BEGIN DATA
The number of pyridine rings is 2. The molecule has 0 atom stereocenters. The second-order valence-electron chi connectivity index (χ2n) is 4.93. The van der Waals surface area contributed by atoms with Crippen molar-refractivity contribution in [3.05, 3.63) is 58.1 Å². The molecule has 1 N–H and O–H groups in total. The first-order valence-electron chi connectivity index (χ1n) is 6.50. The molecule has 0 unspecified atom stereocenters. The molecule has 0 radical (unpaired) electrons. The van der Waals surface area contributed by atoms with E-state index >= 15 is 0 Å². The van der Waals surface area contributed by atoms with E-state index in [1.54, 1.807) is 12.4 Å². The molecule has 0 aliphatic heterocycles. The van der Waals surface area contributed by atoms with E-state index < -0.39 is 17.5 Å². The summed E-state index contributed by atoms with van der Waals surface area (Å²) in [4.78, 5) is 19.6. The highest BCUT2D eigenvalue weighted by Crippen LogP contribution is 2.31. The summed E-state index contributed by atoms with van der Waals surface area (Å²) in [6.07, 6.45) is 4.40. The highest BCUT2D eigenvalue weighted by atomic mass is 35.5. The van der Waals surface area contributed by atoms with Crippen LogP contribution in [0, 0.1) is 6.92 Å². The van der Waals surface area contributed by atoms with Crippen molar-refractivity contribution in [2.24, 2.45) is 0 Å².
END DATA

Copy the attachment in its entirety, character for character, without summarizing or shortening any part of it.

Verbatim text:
The number of pyridine rings is 2. The molecule has 0 atom stereocenters. The second-order valence-electron chi connectivity index (χ2n) is 4.93. The van der Waals surface area contributed by atoms with Crippen molar-refractivity contribution in [3.05, 3.63) is 58.1 Å². The molecule has 1 N–H and O–H groups in total. The first-order valence-electron chi connectivity index (χ1n) is 6.50. The molecule has 0 unspecified atom stereocenters. The molecule has 0 radical (unpaired) electrons. The van der Waals surface area contributed by atoms with E-state index >= 15 is 0 Å². The van der Waals surface area contributed by atoms with E-state index in [1.54, 1.807) is 12.4 Å². The molecule has 0 aliphatic heterocycles. The van der Waals surface area contributed by atoms with E-state index < -0.39 is 17.5 Å². The summed E-state index contributed by atoms with van der Waals surface area (Å²) in [4.78, 5) is 19.6. The highest BCUT2D eigenvalue weighted by Crippen LogP contribution is 2.31. The summed E-state index contributed by atoms with van der Waals surface area (Å²) in [6.07, 6.45) is 4.40. The highest BCUT2D eigenvalue weighted by atomic mass is 35.5. The van der Waals surface area contributed by atoms with Crippen LogP contribution in [0, 0.1) is 6.92 Å². The van der Waals surface area contributed by atoms with Crippen molar-refractivity contribution in [2.24, 2.45) is 0 Å².